After receiving criticism from the entire world as well as the American left for his "unilateral" approach to the war in Iraq, President Bush decided to step aside on the issue of the Iranian nuclear threat and let the Europeans and the "international community" handle the problem.
After several years of failed negotiations, we now see the fruits of Europe’s "soft power" approach. Confronted with nothing other than European hand-wringing, Iran has had years to disperse its nuclear sites, cement economic ties with China and Russia, threaten the world with an energy crisis, and now to take pre-emptive moves to mitigate the effect of economic sanctions that the Chinese and Russians will probably veto anyway. Iran’s nuclear program is so advanced, and the regime is so uncompromising in its insistence on its right to develop nuclear power, that there’s already an air of inevitability about Iran getting ahold of the bomb.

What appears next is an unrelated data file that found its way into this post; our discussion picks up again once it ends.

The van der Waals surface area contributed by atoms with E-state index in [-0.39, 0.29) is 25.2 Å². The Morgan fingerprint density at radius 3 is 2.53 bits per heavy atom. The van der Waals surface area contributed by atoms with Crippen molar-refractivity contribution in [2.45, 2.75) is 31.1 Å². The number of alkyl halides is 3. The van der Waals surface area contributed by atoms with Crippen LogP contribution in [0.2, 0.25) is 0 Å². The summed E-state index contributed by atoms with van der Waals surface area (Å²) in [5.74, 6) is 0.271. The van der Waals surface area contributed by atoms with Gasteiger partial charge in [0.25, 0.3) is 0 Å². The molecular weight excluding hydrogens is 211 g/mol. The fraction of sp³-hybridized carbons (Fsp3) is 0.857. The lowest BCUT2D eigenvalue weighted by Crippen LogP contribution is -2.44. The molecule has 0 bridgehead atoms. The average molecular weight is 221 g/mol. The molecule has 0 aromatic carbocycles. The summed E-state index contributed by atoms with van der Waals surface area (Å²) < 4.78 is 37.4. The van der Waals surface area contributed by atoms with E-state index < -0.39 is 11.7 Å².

The core problem with the European approach is that the EU clearly views a military attack on Iran as a worse outcome than Iran acquiring nuclear weapons. Iran, of course, realizes this, and that’s why the "soft power" approach is worthless unless it’s applied against a really weak adversary, or it’s ultimately backed up by some kind of military threat. It’s like putting cops on the street that aren’t allowed to use force against criminal suspects. Negotiation is all well and good, but some criminals just can’t be reasoned with.
The feckless European position vis-a-vis Iran does not mean, however, that the Europeans have become ideological pacifists. For example, the French have no problem throwing their weight around their former colony of Cote d’Ivoire, even though the local population has made it abundantly clear that they want UN troops, and especially the French, out of their country.
So the Europeans don’t mind a little military adventure when the opportunity arises — they just don’t want to engage in one against an adversary strong enough to put up a fight.